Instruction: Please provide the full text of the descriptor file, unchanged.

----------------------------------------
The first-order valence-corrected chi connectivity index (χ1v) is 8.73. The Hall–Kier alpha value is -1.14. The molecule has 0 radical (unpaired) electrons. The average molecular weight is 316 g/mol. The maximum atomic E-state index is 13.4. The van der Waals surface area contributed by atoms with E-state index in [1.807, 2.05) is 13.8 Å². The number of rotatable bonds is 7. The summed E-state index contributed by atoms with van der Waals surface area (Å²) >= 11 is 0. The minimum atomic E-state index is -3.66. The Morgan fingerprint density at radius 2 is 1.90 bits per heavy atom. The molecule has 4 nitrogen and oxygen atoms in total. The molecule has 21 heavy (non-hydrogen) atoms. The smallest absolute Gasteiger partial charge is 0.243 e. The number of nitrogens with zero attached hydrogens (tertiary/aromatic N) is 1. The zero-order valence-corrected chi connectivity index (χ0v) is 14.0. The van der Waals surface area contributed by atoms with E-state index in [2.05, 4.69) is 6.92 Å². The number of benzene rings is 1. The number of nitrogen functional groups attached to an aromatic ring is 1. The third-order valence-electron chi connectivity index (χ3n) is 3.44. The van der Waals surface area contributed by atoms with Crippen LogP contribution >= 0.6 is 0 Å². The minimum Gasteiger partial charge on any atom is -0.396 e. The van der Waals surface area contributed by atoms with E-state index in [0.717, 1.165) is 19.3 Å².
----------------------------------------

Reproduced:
The first-order valence-corrected chi connectivity index (χ1v) is 8.73. The Hall–Kier alpha value is -1.14. The molecule has 0 radical (unpaired) electrons. The average molecular weight is 316 g/mol. The maximum atomic E-state index is 13.4. The van der Waals surface area contributed by atoms with E-state index in [1.807, 2.05) is 13.8 Å². The number of rotatable bonds is 7. The summed E-state index contributed by atoms with van der Waals surface area (Å²) >= 11 is 0. The minimum atomic E-state index is -3.66. The Morgan fingerprint density at radius 2 is 1.90 bits per heavy atom. The molecule has 4 nitrogen and oxygen atoms in total. The molecule has 21 heavy (non-hydrogen) atoms. The smallest absolute Gasteiger partial charge is 0.243 e. The number of nitrogens with zero attached hydrogens (tertiary/aromatic N) is 1. The zero-order valence-corrected chi connectivity index (χ0v) is 14.0. The van der Waals surface area contributed by atoms with E-state index in [2.05, 4.69) is 6.92 Å². The number of benzene rings is 1. The number of nitrogen functional groups attached to an aromatic ring is 1. The third-order valence-electron chi connectivity index (χ3n) is 3.44. The van der Waals surface area contributed by atoms with Crippen LogP contribution >= 0.6 is 0 Å². The minimum Gasteiger partial charge on any atom is -0.396 e. The van der Waals surface area contributed by atoms with E-state index in [0.717, 1.165) is 19.3 Å².